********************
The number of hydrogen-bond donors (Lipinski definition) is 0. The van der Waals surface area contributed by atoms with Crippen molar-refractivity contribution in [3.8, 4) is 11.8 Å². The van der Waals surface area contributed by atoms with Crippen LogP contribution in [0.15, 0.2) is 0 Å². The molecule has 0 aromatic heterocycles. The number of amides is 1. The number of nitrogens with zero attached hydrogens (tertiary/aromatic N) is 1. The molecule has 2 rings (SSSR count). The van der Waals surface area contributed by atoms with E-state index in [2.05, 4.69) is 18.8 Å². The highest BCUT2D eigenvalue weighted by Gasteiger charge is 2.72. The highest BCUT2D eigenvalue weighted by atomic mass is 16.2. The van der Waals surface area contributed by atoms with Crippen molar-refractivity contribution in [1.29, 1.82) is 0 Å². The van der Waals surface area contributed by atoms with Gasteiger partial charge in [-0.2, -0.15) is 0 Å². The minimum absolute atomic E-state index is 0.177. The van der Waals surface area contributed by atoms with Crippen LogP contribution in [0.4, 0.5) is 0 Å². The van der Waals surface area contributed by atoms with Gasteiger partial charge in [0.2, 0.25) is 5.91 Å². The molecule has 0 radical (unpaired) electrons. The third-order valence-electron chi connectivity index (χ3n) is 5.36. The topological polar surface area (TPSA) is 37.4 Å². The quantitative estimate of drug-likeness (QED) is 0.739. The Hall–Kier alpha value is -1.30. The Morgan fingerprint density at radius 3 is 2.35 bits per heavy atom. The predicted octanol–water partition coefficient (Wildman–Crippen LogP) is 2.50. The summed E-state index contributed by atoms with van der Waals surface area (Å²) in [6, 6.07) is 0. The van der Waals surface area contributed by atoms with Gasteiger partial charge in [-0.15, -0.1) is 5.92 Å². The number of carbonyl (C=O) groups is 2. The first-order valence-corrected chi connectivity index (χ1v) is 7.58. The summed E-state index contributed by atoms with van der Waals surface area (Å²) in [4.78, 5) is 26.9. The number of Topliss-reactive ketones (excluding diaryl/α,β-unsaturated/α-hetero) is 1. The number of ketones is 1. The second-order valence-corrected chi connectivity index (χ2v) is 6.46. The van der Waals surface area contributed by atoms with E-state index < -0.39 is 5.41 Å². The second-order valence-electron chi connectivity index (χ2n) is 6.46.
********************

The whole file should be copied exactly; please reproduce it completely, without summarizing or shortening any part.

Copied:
The number of hydrogen-bond donors (Lipinski definition) is 0. The van der Waals surface area contributed by atoms with Crippen molar-refractivity contribution in [3.8, 4) is 11.8 Å². The van der Waals surface area contributed by atoms with Crippen LogP contribution in [0.15, 0.2) is 0 Å². The molecule has 0 aromatic heterocycles. The number of amides is 1. The number of nitrogens with zero attached hydrogens (tertiary/aromatic N) is 1. The molecule has 2 rings (SSSR count). The van der Waals surface area contributed by atoms with E-state index in [2.05, 4.69) is 18.8 Å². The highest BCUT2D eigenvalue weighted by Gasteiger charge is 2.72. The highest BCUT2D eigenvalue weighted by atomic mass is 16.2. The van der Waals surface area contributed by atoms with Crippen molar-refractivity contribution in [1.29, 1.82) is 0 Å². The van der Waals surface area contributed by atoms with Gasteiger partial charge in [-0.2, -0.15) is 0 Å². The minimum absolute atomic E-state index is 0.177. The van der Waals surface area contributed by atoms with Crippen LogP contribution in [0.4, 0.5) is 0 Å². The van der Waals surface area contributed by atoms with Gasteiger partial charge in [0.2, 0.25) is 5.91 Å². The molecule has 0 radical (unpaired) electrons. The third-order valence-electron chi connectivity index (χ3n) is 5.36. The topological polar surface area (TPSA) is 37.4 Å². The quantitative estimate of drug-likeness (QED) is 0.739. The Hall–Kier alpha value is -1.30. The Morgan fingerprint density at radius 3 is 2.35 bits per heavy atom. The predicted octanol–water partition coefficient (Wildman–Crippen LogP) is 2.50. The summed E-state index contributed by atoms with van der Waals surface area (Å²) in [6, 6.07) is 0. The van der Waals surface area contributed by atoms with Gasteiger partial charge in [-0.15, -0.1) is 5.92 Å². The number of carbonyl (C=O) groups is 2. The first-order valence-corrected chi connectivity index (χ1v) is 7.58. The summed E-state index contributed by atoms with van der Waals surface area (Å²) in [4.78, 5) is 26.9. The number of Topliss-reactive ketones (excluding diaryl/α,β-unsaturated/α-hetero) is 1. The number of ketones is 1. The second-order valence-corrected chi connectivity index (χ2v) is 6.46. The van der Waals surface area contributed by atoms with E-state index < -0.39 is 5.41 Å². The second-order valence-electron chi connectivity index (χ2n) is 6.46.